Disgraced ex-sheriff of LA admits he lied to FBI, will face no more than 6 months in prison

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Lee Baca is a piece of work. The former LA County Sheriff -- tied with Arizona's Joe Arpaio for worse in the nation -- presided over a series of scandals, none so grotesque as the ring of corrupt deputies whose abuse and misconduct in the county jails were capped off by an attempt to intimidate an FBI agent who was investigating them, and a breathtaking act of criminality in which an FBI informant was moved to a new jail under a fake name, surrounded by a round-the-clock detail of 13 deputies who prevented him from speaking with the FBI. Read the rest

NYPD arrest man for crashing drone into the Empire State Building

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Seems the charges are "reckless endangerment and aviation in and over the city."

Via Philly.com

A New Jersey man was arrested on Thursday after a drone he was flying crashed into the 40th floor of the Empire State Building in New York City, police said.

The 29-year-old man was taken into custody after a small aircraft he was piloting struck the iconic building before coming to rest on the 35th floor on Thursday evening, the New York City Police Department said.

The man asked building security personnel for his drone back after they retrieved it, but instead they called authorities, a police spokesman said.

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Julian Assange had promised to turn himself if the UN ruled his detention lawful

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When a UN panel from the Working Group on Arbitrary Detention upheld Julian Assange's claim that he was being unlawfully detained in London's Ecuadorean embassy, they also stopped Assange from turning himself in to the London police. Read the rest

Video emerges of Pittsburgh cop beating up teen

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Only after assault charges against Pittsburgh police Sgt. Stephen Matakovich were dropped did the public get to see the video of him beating up a teenager.

The off-duty cop, working as a security guard, claimed that 19-year-old Gabriel Despres kept his hands in his pockets after being ordered to remove them and was therefore a "threat."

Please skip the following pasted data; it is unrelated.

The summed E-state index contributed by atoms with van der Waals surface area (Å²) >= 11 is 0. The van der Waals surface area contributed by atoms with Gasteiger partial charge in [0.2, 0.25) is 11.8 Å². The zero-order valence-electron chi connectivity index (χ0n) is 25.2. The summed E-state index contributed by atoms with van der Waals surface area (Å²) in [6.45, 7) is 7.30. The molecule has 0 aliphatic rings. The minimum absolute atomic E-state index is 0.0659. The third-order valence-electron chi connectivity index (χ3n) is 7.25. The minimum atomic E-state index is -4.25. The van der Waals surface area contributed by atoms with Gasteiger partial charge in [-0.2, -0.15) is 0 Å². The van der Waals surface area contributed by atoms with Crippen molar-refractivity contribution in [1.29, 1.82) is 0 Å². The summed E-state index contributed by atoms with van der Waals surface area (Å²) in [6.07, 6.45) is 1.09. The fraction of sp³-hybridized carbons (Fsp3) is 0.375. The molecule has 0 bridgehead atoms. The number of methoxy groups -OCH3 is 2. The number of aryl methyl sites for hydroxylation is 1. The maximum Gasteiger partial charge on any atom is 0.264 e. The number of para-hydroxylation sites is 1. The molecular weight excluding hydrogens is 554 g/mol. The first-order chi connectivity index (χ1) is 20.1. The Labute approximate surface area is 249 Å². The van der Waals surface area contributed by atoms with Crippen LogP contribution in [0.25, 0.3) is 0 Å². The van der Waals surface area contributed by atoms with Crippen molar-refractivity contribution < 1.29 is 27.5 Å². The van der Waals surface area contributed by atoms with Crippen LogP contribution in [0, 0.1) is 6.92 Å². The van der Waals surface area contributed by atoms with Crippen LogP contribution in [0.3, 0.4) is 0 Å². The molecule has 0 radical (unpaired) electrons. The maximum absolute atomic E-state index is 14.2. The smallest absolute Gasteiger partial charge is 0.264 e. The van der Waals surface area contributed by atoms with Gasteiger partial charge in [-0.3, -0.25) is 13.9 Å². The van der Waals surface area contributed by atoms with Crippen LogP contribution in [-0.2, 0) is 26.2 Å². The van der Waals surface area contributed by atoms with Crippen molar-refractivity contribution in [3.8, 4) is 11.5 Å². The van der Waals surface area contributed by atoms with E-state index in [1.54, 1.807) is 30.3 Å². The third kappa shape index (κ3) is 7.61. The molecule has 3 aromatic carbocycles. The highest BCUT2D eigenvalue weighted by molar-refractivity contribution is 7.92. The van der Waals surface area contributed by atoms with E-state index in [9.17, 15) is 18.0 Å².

A judge agreed Monday that Despres was the aggressor and dismissed the charges against Matakovich, reportedly to cheers among police gathered in the courtroom.

But now the FBI plans to review the case after the video of the Nov. 28, 2015 incident outside Heinz Field was posted online.

Though Matakovich also maintained that Despres lunged at and punched him, the video shows otherwise. The grainy footage depicts Matakovich shoving Despres to the ground and launching a series of punches to his head. Despres lifts his arm at one point to shield himself from the blows, but does not appear to retaliate or resist.

It's not Matakovich's first time in the news: in 2003, he was videotaped threatening to beat up a superior officer on the Pittsburgh Police force, but was let off the hook despite protests from his own commander.

Word of the review came a day after a district judge dismissed charges against Sgt. Stephen Matakovich, a 22-year veteran, who had been accused of using unnecessary force in taking down Gabriel Despres, 20, of South Park.… District Justice Robert Ravenstahl’s decision Monday to dismiss charges of simple assault and official oppression against Sgt.

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Justice Department to investigate SF Police, as protests over Mario Woods killing continue

Mario Woods, shot to death by SFPD officers in Dec., 2015.

As protests continue over the death of Mario Woods, who was shot and killed by an SFPD cop in December, the Justice Department announces it will conduct a “comprehensive review” of the San Francisco Police Department.

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Police training eagles to take down drones

The Dutch National Police are attempting to train eagles to take down drones. (Here's an unintentional example of an eagle doing just that!) From IEEE Spectrum:

The Dutch police have partnered with Guard From Above, a raptor training company based in Denmark, to determine whether eagles could be used as intelligent, adaptive anti-drone weapon systems. The eagles are specially trained to identify and capture drones, although from the way most birds of prey react to drones, my guess is that not a lot of training was necessary. After snatching the drone out of the sky, the eagles instinctively find a safe area away from people to land and try take a couple confused bites out of their mechanical prey before their handlers can reward them with something a little less plastic-y. The advantage here is that with the eagles, you don’t have to worry about the drone taking off out of control or falling on people, since the birds are very good at mid-air intercepts as well as bringing the drone to the ground without endangering anyone.

Except maybe the eagles?

"Dutch Police Training Eagles to Take Down Drones" (IEEE Spectrum)

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Report: Chicago PD dashcams sabotaged by officers

Police body cameras are seen on a mannequin at an exhibit booth by manufacturer Wolfcom at the International Association of Chiefs of Police conference in Chicago

80 percent of Chicago PD dashcam videos have been tampered with or otherwise damaged, according to technicians' reports, with audio missing due to 'intentional destruction' in many cases.